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E tū welcomes Wellington City Council Living Wage inclusion


E tū welcomes Wellington City Council Annual Plan Living Wage inclusion

E tū, New Zealand’s largest private sector union is welcoming today’s vote by the Wellington City Council for an Annual Plan which includes a commitment to move all directly employed council workers, as well as some contractors to the full New Zealand Living Wage rate of $20.20 an hour on 1 July, with wages for other contractors also increasing as their contracts come up for renewal.

E tū Campaign Lead Organiser, Mat Danaher says: “This will immediately benefit around 100 E tū members, including cleaners, security guards, and parking wardens, both directly employed by the council and employed by contractors, and we expect the increases to be rolled out to other contract workers shortly.

“This is a victory for E tū members and our allies in the Living Wage Movement, and demonstrates the effectiveness of unions and community groups working together to campaign for the issues they care about.”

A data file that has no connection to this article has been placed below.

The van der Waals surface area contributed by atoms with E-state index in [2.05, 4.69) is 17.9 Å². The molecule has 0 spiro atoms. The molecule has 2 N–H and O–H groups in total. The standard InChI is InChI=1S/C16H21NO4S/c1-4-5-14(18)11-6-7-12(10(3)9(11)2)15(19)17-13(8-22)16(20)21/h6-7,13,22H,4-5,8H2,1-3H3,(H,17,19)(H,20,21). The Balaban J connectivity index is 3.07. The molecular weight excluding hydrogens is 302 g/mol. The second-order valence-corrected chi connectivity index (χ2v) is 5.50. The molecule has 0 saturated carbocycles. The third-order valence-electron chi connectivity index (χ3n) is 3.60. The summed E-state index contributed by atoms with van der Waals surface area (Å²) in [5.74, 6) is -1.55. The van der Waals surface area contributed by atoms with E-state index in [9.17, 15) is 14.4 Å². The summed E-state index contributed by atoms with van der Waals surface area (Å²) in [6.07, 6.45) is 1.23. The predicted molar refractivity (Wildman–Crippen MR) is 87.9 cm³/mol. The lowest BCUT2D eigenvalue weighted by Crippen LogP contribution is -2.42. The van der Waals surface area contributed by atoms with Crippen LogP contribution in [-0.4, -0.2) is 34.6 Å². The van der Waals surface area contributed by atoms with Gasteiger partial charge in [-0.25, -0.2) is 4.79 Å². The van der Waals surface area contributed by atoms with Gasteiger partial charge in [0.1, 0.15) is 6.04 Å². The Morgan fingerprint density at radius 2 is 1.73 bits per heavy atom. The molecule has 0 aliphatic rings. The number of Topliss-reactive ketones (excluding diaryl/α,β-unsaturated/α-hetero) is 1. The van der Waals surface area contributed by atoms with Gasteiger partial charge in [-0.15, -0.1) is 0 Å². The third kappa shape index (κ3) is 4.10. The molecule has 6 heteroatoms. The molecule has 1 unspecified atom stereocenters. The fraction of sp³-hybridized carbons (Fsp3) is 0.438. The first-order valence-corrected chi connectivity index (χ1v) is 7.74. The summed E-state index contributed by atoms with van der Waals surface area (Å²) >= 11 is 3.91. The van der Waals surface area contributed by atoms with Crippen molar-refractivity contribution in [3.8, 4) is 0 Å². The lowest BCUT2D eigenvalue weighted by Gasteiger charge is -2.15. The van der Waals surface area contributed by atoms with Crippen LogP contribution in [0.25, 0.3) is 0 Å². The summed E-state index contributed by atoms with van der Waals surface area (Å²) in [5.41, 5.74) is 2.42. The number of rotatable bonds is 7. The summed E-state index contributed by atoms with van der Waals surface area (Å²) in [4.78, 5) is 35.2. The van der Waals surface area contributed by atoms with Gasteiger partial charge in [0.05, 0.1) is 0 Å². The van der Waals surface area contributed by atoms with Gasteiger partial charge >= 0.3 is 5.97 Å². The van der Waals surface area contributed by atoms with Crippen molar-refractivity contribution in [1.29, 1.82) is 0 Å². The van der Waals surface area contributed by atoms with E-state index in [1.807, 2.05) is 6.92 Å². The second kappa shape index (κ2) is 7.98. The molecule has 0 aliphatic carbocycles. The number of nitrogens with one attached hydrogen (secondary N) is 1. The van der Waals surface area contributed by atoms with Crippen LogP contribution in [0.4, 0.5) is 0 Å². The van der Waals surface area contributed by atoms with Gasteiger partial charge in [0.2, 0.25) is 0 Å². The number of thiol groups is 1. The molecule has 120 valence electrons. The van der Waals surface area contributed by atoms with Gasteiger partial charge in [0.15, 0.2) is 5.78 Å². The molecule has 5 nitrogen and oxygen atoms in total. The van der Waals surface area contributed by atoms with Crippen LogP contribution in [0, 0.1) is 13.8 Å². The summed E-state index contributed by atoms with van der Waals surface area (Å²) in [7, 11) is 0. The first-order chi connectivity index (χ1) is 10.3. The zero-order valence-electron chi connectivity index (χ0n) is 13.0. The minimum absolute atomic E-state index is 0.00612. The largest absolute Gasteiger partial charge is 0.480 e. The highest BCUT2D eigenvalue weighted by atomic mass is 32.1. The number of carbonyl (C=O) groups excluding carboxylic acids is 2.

Parking warden and E tū member, John Tuiavi’i has seen his pay lift from the minimum wage 3 years ago to $19.00 an hour today, thanks to the Living Wage campaign.

He’s delighted with today’s announcement that he will soon move to the full Living Wage.

“My family is the reason I work,” says John.

“I can pay the bills, but there’s nothing left over. We stay home a lot because we can’t afford to do anything else. Now, with the extra money, I’ll be able to afford little luxuries like family trips and the occasional treat so it’ll make a real difference,” he says.

“This decision by Wellington City Council is going to echo across the country,” says Mat.

“We believe that if Wellington City Council can do this, so can other councils, and other employers. We know that Auckland Council is going to move towards the Living Wage this year, thanks to a massive campaign by ratepayers in support of the Living Wage for all council staff there.

“Other employers in the Wellington region are now going to be competing with the City Council for staff. We expect to see them starting to think about changing their wage structures in order to attract skilled and experienced staff,” Mat says.

“With the growing support for the Living Wage, and the historic Equal Pay decision this year, 2017 is when Kiwis said they were not going to accept shrinking pay packets any more. We expect to be paid enough to live on.”
ENDS

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